Even though training, developing specifications, and training material are fundamental in preparing patient and attendees, they are not enough, i.e., patient follow-up is also needed.[14] Patient's contact with caregiving centers, home visits by caregivers, and applying telecommunication methods are conventional follow-up methods. Continuous care is a nursing model planned to specify mothers needs and problems, sensitize them to imitate continuous healthy behaviors, and help promote and improve their health with respect to the patient's peculiars and problems.[15],[16],[17]

Despite the importance of follow-up care on patient's and family's health, parents are currently trained shortly and given training pamphlet throughout the country during discharge.[18] As far as we understand, the effect of follow-up care on child's surgery has not been evaluated so far. Regarding some evidence-based results, nurses' knowledge may affect their responsibility in playing different roles. The present study was conducted to review the implementation of the continuous care model on the anxiety of child's mother after discharge from pediatric surgery units.

  Materials and Methods Top

In a three-stage semi-experimental study, 64 mothers of hospitalized children participated with respect to the inclusion criteria of having been hospitalized at least 3 days before inclusion and aging from 6 months to 5 years old. Each participant signed a written consent. Sampling was done using a convenient method, and then, the participants were randomly divided into two groups. The study was conducted in the surgical pediatric units of educational hospitals of Isfahan University of Medical Sciences in 2016.

The data was collected in three stages of before, 1 week, and 1 month after the intervention using Eshpil Berger's anxiety measuring questionnaire in self-reporting manner. Continuous care model was used for the intervention. The model includes four stages of familiarization, sensitization, follow up, and evaluation. In familiarization stage, the care plan was introduced to the mothers 24–48 hours before discharge by defining different stages of the model, clarifying care giver's and care receiver's expectations, and that, how they could keep contact with the researcher.

The sensitization stage took 40–60 minutes with participation of the mother and other households, preferably the father or someone who would support the mother. The nature of the child's illness together with the signs of side effects after the surgery, prerequisites and ways of controlling these signs, movement limitations, the ways of controlling it, the importance of physician's next visit, medication at home, the importance of follow-up care, and correct use of training material were described in simple language.

The third stage of the model was conducted through three prearranged phone calls starting from 1 week after the discharge, even though round the clock phone call permission was already obtained. Issues such as child's situation after the surgery, diet, pain alleviation, bath limitations, necessity of a timetable for visiting the physician after surgery, change in dressing, and assessment of side effects were the subject of phone calls. In some cases, patients would be referred to a sergeant for the issues out of researcher's specialty. Mother's anxiety was measured on the 7th day after intervention in the fourth stage. The questionnaires were recompleted 1 month after discharge to assess the durability of the effects of the interventions on mother's anxiety. The mothers, included in the control group, were instructed about routine care at the discharge.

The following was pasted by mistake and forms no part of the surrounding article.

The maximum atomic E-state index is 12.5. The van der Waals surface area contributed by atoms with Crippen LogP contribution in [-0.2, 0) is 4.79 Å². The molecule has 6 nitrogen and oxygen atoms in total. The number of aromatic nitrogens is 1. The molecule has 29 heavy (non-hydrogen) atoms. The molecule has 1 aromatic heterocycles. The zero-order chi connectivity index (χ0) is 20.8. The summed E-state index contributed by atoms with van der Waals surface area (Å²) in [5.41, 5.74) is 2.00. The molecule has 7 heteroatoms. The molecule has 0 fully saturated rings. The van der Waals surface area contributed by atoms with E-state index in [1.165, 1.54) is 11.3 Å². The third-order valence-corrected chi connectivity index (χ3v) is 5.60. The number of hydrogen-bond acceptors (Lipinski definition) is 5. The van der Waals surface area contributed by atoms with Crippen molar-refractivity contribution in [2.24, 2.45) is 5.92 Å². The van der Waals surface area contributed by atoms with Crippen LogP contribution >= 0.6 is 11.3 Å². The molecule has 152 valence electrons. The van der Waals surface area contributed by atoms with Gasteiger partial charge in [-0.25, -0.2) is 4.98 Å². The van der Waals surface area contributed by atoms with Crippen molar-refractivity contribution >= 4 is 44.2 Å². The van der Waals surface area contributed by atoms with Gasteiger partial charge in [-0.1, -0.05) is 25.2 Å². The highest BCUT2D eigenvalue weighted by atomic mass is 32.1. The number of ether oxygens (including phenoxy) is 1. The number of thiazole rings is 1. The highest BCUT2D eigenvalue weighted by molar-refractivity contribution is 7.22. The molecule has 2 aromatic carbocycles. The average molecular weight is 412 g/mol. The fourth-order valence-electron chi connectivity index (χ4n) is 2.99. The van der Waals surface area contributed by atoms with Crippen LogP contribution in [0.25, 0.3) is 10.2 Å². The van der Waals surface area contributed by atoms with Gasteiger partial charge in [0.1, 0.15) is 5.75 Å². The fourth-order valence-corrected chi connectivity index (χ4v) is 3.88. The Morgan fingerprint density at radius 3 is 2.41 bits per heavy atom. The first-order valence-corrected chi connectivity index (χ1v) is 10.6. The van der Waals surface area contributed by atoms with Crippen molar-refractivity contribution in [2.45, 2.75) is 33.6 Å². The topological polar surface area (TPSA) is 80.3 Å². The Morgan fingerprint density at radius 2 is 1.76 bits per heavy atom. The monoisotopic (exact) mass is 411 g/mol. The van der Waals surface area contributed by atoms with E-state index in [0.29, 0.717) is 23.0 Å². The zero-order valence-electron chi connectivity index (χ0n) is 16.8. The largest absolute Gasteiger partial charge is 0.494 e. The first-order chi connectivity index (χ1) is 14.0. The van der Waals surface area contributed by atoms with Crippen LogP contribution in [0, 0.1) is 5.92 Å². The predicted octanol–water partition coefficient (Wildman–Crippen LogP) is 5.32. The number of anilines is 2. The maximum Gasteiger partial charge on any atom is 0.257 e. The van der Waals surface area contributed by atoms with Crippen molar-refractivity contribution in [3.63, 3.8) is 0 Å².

Ethical considerations

For ethical considerations, ethical approval was issued by Research and Technology Deputy of Isfahan University of Medical Sciences (ID code: 394151). The participants also signed a written informed consent.

  Results Top

The findings of the study indicated that both experimental and control groups had similar demographic characteristics [Table 1]. Regarding average anxiety score, the independent t-test indicated no significant difference in anxiety score of the both groups before the intervention (P = 0.6), however, the mean score at 1 week and at 1 month after the intervention in the experimental group was significantly less than those of the control group (P < 0.001). Analysis of variance with repeated observations indicated different anxiety mean scores of the experimental group in the three stages (P < 0.001). Least square differences (LSD) test also indicated that anxiety mean score of the experimental group was significantly less at 1 week after the intervention than that before the intervention (P < 0.001). The mean score was still less at 1 month after the intervention than that at 1 week after the intervention (P < 0.001). This mean score was different for the control group at the three stages too (P < 0.001). LSD test indicated no difference of the score before and 1 week after the intervention (P = 0.34) but a meaningful decrease was found at 1 month after the intervention (P < 0.001) [Table 2].